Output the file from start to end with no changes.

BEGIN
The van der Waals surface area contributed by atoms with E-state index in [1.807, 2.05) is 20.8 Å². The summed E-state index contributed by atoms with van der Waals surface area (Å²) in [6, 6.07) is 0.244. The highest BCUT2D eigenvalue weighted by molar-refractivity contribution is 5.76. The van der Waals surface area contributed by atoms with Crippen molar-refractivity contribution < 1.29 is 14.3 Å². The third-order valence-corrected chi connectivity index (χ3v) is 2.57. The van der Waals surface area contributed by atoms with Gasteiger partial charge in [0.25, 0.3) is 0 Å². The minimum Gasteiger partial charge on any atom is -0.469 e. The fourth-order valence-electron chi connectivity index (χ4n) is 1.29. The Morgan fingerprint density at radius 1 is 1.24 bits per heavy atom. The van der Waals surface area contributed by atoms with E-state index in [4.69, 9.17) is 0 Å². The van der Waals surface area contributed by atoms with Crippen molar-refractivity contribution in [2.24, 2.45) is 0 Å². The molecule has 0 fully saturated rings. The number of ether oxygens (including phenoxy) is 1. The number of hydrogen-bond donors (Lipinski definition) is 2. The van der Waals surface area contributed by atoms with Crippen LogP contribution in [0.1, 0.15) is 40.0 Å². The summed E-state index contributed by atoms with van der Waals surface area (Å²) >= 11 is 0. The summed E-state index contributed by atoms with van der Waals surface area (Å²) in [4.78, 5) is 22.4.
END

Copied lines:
The van der Waals surface area contributed by atoms with E-state index in [1.807, 2.05) is 20.8 Å². The summed E-state index contributed by atoms with van der Waals surface area (Å²) in [6, 6.07) is 0.244. The highest BCUT2D eigenvalue weighted by molar-refractivity contribution is 5.76. The van der Waals surface area contributed by atoms with Crippen molar-refractivity contribution < 1.29 is 14.3 Å². The third-order valence-corrected chi connectivity index (χ3v) is 2.57. The van der Waals surface area contributed by atoms with Gasteiger partial charge in [0.25, 0.3) is 0 Å². The minimum Gasteiger partial charge on any atom is -0.469 e. The fourth-order valence-electron chi connectivity index (χ4n) is 1.29. The Morgan fingerprint density at radius 1 is 1.24 bits per heavy atom. The van der Waals surface area contributed by atoms with E-state index in [4.69, 9.17) is 0 Å². The van der Waals surface area contributed by atoms with Crippen molar-refractivity contribution in [2.24, 2.45) is 0 Å². The molecule has 0 fully saturated rings. The number of ether oxygens (including phenoxy) is 1. The number of hydrogen-bond donors (Lipinski definition) is 2. The van der Waals surface area contributed by atoms with Crippen LogP contribution in [0.1, 0.15) is 40.0 Å². The summed E-state index contributed by atoms with van der Waals surface area (Å²) >= 11 is 0. The summed E-state index contributed by atoms with van der Waals surface area (Å²) in [4.78, 5) is 22.4.